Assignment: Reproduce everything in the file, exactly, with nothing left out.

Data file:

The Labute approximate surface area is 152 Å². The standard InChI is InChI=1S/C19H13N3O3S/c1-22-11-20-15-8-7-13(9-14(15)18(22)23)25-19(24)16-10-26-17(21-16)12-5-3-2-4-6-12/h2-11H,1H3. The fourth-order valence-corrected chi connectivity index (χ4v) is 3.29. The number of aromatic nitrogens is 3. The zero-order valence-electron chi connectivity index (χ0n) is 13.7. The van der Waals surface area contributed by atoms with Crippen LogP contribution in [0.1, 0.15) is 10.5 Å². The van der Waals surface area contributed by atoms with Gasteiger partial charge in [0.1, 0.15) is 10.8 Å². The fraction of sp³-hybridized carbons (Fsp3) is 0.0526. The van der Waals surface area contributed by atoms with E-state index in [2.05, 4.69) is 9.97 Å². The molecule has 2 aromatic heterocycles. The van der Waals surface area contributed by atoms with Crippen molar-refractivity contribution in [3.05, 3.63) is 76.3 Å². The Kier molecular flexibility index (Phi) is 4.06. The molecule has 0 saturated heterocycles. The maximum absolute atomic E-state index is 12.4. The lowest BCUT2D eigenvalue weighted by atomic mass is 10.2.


The Labute approximate surface area is 152 Å². The standard InChI is InChI=1S/C19H13N3O3S/c1-22-11-20-15-8-7-13(9-14(15)18(22)23)25-19(24)16-10-26-17(21-16)12-5-3-2-4-6-12/h2-11H,1H3. The fourth-order valence-corrected chi connectivity index (χ4v) is 3.29. The number of aromatic nitrogens is 3. The zero-order valence-electron chi connectivity index (χ0n) is 13.7. The van der Waals surface area contributed by atoms with Crippen LogP contribution in [0.1, 0.15) is 10.5 Å². The van der Waals surface area contributed by atoms with Gasteiger partial charge in [0.1, 0.15) is 10.8 Å². The fraction of sp³-hybridized carbons (Fsp3) is 0.0526. The van der Waals surface area contributed by atoms with E-state index in [2.05, 4.69) is 9.97 Å². The molecule has 2 aromatic heterocycles. The van der Waals surface area contributed by atoms with Crippen molar-refractivity contribution in [3.05, 3.63) is 76.3 Å². The Kier molecular flexibility index (Phi) is 4.06. The molecule has 0 saturated heterocycles. The maximum absolute atomic E-state index is 12.4. The lowest BCUT2D eigenvalue weighted by atomic mass is 10.2.